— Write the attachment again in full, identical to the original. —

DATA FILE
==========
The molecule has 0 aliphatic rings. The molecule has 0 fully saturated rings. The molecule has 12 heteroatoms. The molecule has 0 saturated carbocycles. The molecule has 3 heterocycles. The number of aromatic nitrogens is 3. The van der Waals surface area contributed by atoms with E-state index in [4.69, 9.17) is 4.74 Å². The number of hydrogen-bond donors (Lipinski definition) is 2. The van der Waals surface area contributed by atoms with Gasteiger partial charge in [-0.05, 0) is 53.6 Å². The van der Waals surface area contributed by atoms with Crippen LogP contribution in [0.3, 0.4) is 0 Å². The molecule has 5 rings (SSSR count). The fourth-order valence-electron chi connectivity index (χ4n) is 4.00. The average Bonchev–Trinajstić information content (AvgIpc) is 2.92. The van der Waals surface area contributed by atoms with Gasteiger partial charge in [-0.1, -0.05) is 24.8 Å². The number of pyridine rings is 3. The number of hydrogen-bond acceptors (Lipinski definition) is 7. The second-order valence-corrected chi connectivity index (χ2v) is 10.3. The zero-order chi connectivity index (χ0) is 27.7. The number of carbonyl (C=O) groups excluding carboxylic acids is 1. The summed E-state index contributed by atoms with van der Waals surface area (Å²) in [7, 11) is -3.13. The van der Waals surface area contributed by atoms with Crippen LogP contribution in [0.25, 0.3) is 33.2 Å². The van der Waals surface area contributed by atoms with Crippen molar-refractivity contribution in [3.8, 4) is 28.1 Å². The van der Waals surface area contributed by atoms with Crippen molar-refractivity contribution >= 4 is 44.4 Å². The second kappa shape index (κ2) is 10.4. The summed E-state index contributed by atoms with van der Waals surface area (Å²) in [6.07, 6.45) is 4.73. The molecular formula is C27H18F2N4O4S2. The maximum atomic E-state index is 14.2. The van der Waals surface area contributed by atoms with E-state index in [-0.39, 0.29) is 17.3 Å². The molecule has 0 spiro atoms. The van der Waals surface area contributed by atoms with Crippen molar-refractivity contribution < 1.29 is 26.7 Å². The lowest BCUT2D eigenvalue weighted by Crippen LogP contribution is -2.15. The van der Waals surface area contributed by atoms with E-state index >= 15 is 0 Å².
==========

The molecule has 0 aliphatic rings. The molecule has 0 fully saturated rings. The molecule has 12 heteroatoms. The molecule has 0 saturated carbocycles. The molecule has 3 heterocycles. The number of aromatic nitrogens is 3. The van der Waals surface area contributed by atoms with E-state index in [4.69, 9.17) is 4.74 Å². The number of hydrogen-bond donors (Lipinski definition) is 2. The van der Waals surface area contributed by atoms with Gasteiger partial charge in [-0.05, 0) is 53.6 Å². The van der Waals surface area contributed by atoms with Crippen LogP contribution in [0.3, 0.4) is 0 Å². The molecule has 5 rings (SSSR count). The fourth-order valence-electron chi connectivity index (χ4n) is 4.00. The average Bonchev–Trinajstić information content (AvgIpc) is 2.92. The van der Waals surface area contributed by atoms with Gasteiger partial charge in [-0.1, -0.05) is 24.8 Å². The number of pyridine rings is 3. The number of hydrogen-bond acceptors (Lipinski definition) is 7. The second-order valence-corrected chi connectivity index (χ2v) is 10.3. The zero-order chi connectivity index (χ0) is 27.7. The number of carbonyl (C=O) groups excluding carboxylic acids is 1. The summed E-state index contributed by atoms with van der Waals surface area (Å²) in [7, 11) is -3.13. The van der Waals surface area contributed by atoms with Crippen LogP contribution in [0.25, 0.3) is 33.2 Å². The van der Waals surface area contributed by atoms with Crippen molar-refractivity contribution in [3.8, 4) is 28.1 Å². The van der Waals surface area contributed by atoms with Crippen molar-refractivity contribution >= 4 is 44.4 Å². The second kappa shape index (κ2) is 10.4. The summed E-state index contributed by atoms with van der Waals surface area (Å²) in [6.07, 6.45) is 4.73. The molecular formula is C27H18F2N4O4S2. The maximum atomic E-state index is 14.2. The van der Waals surface area contributed by atoms with E-state index in [-0.39, 0.29) is 17.3 Å². The molecule has 0 spiro atoms. The van der Waals surface area contributed by atoms with Crippen molar-refractivity contribution < 1.29 is 26.7 Å². The lowest BCUT2D eigenvalue weighted by Crippen LogP contribution is -2.15. The van der Waals surface area contributed by atoms with E-state index >= 15 is 0 Å².